Every year I put in a garden. I plant tomatoes, cabbages, rutabagas and of course weeds…lots of weeds. I don’t actually plant the weeds, but they always show up. I think the guy who lives next door comes over at night and plants them. He doesn’t have a garden and he’s jealous of mine. It’s either him or aliens. Usually the weeds do pretty well. My tomatoes are very sensitive. I have to pamper and cover them if it’s going to frost—even if it’s going to frost in Anchorage, Alaska. The weeds on the other hand grow like crazy. It doesn’t matter what happens–a heavy frost, snow storm, a rip in the space/time continuum, the end of the universe… The weeds just keep growing. Some years the only things that do well in my garden are the weeds.
I’ve never seen a purpose for the weeds in nature’s great scheme. Nothing eats them. The bugs will chew my cabbage and bean plants down to where the leaves look like sick little skeletons of some miniature nuclear blast, but not the weeds. The weeds are healthy and untouched. It’s the same way with the deer and the rabbits. I live in Iowa where there are acres and acres of corn and soybeans. You would think that the deer and the rabbits could get their fill in fifteen minutes out in any field. Somehow the attraction of a five inch cabbage plant is just too much for them to resist. Don’t get me wrong, I would be willing to sacrifice a few cabbage and pepper plants so the deer and rabbits could see what that stuff tastes like. The problem is: they don’t eat one whole plant. They have to take a bite out of every plant. As if one plant might taste better than the others. Something like a little kid going through a potluck line, or my wife at any dessert buffet. Rabbits and deer don’t eat weeds either. I’ve tried putting signs up by the weeds that said: FREE SAMPLES. It didn’t work. I don’t grow sweet corn anymore. I tried and in four years I got six ears of corn. People ask me how you can tell when sweet corn is ready to eat. It’s easy: it’s ready the day after the raccoons eat it.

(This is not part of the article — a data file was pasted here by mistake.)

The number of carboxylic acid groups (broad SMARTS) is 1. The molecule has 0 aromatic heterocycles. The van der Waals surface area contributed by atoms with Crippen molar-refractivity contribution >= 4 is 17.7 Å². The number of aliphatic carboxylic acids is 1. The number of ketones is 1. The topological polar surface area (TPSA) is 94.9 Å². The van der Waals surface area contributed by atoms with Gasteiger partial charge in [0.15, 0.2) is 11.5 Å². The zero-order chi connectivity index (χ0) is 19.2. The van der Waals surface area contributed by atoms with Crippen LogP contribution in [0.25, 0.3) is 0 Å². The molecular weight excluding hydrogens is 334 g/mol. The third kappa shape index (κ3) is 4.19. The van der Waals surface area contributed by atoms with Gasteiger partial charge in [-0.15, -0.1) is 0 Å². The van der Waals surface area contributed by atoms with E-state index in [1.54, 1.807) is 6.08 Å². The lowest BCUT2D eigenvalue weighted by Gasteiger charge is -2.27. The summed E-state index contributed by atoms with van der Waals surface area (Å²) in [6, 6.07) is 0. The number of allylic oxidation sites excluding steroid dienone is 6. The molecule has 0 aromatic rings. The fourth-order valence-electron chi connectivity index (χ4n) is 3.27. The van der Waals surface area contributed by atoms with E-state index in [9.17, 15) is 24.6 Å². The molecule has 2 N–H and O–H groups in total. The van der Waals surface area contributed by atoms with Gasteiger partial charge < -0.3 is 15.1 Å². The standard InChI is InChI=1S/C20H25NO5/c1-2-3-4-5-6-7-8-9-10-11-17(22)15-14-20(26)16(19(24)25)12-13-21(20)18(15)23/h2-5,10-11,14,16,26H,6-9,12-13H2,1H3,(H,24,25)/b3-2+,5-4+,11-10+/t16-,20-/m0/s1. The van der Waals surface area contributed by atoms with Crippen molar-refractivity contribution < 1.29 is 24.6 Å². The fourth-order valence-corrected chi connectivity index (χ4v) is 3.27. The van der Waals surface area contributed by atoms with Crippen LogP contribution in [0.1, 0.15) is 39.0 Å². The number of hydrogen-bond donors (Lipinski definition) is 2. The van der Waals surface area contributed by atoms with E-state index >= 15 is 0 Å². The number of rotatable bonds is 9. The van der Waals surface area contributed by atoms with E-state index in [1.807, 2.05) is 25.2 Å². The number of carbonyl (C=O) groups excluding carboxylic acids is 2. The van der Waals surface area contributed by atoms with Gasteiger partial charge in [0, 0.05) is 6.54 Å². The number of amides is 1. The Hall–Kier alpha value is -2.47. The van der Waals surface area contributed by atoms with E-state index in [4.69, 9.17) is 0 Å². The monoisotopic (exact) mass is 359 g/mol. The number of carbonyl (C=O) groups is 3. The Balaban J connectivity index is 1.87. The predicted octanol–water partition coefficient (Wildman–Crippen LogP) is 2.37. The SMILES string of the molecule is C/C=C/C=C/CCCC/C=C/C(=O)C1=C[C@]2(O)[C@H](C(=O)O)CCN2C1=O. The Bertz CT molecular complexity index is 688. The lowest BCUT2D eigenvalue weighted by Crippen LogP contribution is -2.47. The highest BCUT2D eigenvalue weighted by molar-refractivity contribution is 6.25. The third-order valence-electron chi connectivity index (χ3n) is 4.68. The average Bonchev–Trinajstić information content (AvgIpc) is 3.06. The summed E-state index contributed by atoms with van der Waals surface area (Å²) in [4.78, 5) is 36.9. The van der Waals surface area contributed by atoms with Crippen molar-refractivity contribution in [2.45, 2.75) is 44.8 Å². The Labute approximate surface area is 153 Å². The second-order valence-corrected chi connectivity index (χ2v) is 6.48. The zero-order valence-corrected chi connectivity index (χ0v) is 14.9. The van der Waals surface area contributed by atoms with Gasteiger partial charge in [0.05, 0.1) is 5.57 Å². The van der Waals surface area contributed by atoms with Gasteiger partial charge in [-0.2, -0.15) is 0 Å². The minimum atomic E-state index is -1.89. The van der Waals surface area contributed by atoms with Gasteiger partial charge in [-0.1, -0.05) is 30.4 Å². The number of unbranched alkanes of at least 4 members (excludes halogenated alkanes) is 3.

Gardening takes away from the time I should spend writing. Pulling weeds and replanting all the stuff the deer, rabbits and bugs have eaten takes time. I’m always amazed at the people who say, “I don’t have time for a garden.” As if somehow I’m lazy because I spend evenings and weekends hoeing and fighting bugs and animals.
So I keep gardening because I wouldn’t want the bugs and rabbits to starve to death. I like having fresh vegetables and tomatoes that taste like tomatoes instead of the round red things you buy at the store that taste like round red things you buy at the store. I make a lot of sauerkraut, too—if the deer and the rabbits happen to get full and leave me a few cabbage plants.
Read and excerpt from my new novel GRAVES OF HIS PERSONAL LIKING